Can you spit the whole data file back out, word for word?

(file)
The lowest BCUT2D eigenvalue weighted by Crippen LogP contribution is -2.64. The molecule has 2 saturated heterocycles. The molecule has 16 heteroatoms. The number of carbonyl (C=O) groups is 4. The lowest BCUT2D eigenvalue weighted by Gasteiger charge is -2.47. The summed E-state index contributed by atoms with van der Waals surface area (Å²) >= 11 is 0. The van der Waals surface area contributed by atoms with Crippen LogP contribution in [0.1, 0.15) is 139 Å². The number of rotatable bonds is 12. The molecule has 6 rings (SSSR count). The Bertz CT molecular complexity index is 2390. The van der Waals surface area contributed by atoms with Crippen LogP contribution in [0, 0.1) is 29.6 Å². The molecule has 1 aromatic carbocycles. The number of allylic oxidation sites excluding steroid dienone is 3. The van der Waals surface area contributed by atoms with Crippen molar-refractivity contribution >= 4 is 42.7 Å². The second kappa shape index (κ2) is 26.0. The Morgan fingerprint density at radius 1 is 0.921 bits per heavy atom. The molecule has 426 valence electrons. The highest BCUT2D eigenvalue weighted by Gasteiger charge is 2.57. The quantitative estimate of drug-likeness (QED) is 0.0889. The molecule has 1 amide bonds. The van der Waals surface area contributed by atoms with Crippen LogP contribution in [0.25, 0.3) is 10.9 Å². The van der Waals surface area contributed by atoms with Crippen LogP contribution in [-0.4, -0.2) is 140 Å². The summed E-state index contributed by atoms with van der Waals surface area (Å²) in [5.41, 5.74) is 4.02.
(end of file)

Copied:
The lowest BCUT2D eigenvalue weighted by Crippen LogP contribution is -2.64. The molecule has 2 saturated heterocycles. The molecule has 16 heteroatoms. The number of carbonyl (C=O) groups is 4. The lowest BCUT2D eigenvalue weighted by Gasteiger charge is -2.47. The summed E-state index contributed by atoms with van der Waals surface area (Å²) >= 11 is 0. The van der Waals surface area contributed by atoms with Crippen LogP contribution in [0.1, 0.15) is 139 Å². The number of rotatable bonds is 12. The molecule has 6 rings (SSSR count). The Bertz CT molecular complexity index is 2390. The van der Waals surface area contributed by atoms with Crippen LogP contribution in [0, 0.1) is 29.6 Å². The molecule has 1 aromatic carbocycles. The number of allylic oxidation sites excluding steroid dienone is 3. The van der Waals surface area contributed by atoms with Crippen molar-refractivity contribution >= 4 is 42.7 Å². The second kappa shape index (κ2) is 26.0. The Morgan fingerprint density at radius 1 is 0.921 bits per heavy atom. The molecule has 426 valence electrons. The highest BCUT2D eigenvalue weighted by Gasteiger charge is 2.57. The quantitative estimate of drug-likeness (QED) is 0.0889. The molecule has 1 amide bonds. The van der Waals surface area contributed by atoms with Crippen LogP contribution in [0.25, 0.3) is 10.9 Å². The van der Waals surface area contributed by atoms with Crippen LogP contribution in [-0.4, -0.2) is 140 Å². The summed E-state index contributed by atoms with van der Waals surface area (Å²) in [5.41, 5.74) is 4.02.